A: The City’s worst roads have been identified by a comprehensive pavement study conducted in 2017. If voters approve the bond in November, City leaders propose using results from this study to apply funds in an 80/20 split – meaning 80 percent of funding would go to major streets that residents use most and 20 percent would be spent on local neighborhood streets.
The prioritization of these streets will be conducted by the City’s Engineering Division and the Roadway Selection Committee using the following criteria (in no specific order):
Q: What are the amount and terms of the bond?
A: The proposed bond amount is $87 million over ten years. This could be issued in one bond, but more likely, the $87 million will be issued in three to four bonds over the coming years. This will allow the Engineering Division to plan for the number of projects that can be accomplished in required three-year phases and minimize the financial impact on residents.
Q: What will the bond fund?
A: The bond will fund the reconstruction of the City’s “worst streets first” with 80% of funding going to the worst arterials (major roads) and 20% going to neighborhood streets in each of the City’s seven Council Districts.
Q: How many streets will be improved by $87 million?
A: The bond will fund reconstruction of the City’s worst streets allowing the City to take a more proactive approach to improving the overall quality of City maintained streets.
Q: Why can’t the City use existing funds or save to reconstruct City streets?
A: The City uses funding from the Capital Improvements Program (CIP) fund and General Fund to support projects like street reconstruction. However, the amount needed to “catch up” in reconstructing Salt Lake City’s streets far outnumbers the amount that would be available in the CIP or General Fund at any given time. If the City were to try to complete these much-needed street projects using the CIP and General Fund, it would take far longer and therefore result in higher long-term costs. A General Obligation bond allows for a more equitable distribution of costs (paid by all property owners, existing and future) and because the City has a AAA bond rating (highest available), is a more affordable and responsible way for the City to fund large infrastructure projects.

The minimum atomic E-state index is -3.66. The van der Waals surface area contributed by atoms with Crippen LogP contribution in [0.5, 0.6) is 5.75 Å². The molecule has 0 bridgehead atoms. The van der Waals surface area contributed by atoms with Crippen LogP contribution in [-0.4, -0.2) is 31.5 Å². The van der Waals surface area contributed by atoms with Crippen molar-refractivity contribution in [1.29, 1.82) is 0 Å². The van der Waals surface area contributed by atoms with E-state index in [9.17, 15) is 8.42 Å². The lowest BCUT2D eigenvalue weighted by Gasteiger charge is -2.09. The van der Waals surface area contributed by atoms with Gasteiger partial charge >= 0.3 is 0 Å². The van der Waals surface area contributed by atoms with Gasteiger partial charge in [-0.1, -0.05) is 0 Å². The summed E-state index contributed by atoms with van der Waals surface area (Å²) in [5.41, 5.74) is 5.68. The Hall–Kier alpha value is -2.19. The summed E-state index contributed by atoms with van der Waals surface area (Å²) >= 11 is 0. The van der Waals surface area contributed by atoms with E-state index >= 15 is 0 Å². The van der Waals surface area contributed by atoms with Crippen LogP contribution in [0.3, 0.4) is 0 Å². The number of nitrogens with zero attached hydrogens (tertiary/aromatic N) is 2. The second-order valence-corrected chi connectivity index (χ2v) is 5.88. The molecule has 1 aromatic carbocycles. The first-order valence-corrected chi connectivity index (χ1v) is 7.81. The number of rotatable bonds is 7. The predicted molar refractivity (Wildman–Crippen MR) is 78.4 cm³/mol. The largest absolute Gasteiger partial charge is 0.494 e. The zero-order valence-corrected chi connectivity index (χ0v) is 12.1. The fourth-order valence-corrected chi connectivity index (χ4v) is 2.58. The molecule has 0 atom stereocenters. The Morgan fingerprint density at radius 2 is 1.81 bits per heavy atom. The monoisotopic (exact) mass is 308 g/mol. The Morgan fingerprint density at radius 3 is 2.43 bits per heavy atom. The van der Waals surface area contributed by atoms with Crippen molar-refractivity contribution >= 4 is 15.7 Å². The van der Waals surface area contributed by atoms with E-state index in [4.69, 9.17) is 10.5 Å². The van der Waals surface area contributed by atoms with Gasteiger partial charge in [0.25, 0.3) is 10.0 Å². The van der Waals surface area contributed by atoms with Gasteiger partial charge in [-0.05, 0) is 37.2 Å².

Q: What is the difference between Market Value, Assessed Value, and Taxable Value when looking at property tax impacts?
A: Market Value is the amount you can sell your house for, Assessed Value is the County’s valuation of your property (usually less than market value), and Taxable Value is the figure you actually pay tax on. In Salt Lake City the Taxable Value is 55% of the Assessed Value for a primary residence with exemption. Commercial and secondary residences do not receive an exemption and are taxed on 100% of their Assessed Value.
Q: How can I find the Taxable Value and Assessed Value of my property?
A: The taxable value of a property is public information and can be found through the County Assessor’s Office parcel search. Property owners can enter the address of the property and click “Property Tax Information” to find the most recent taxable value of the property.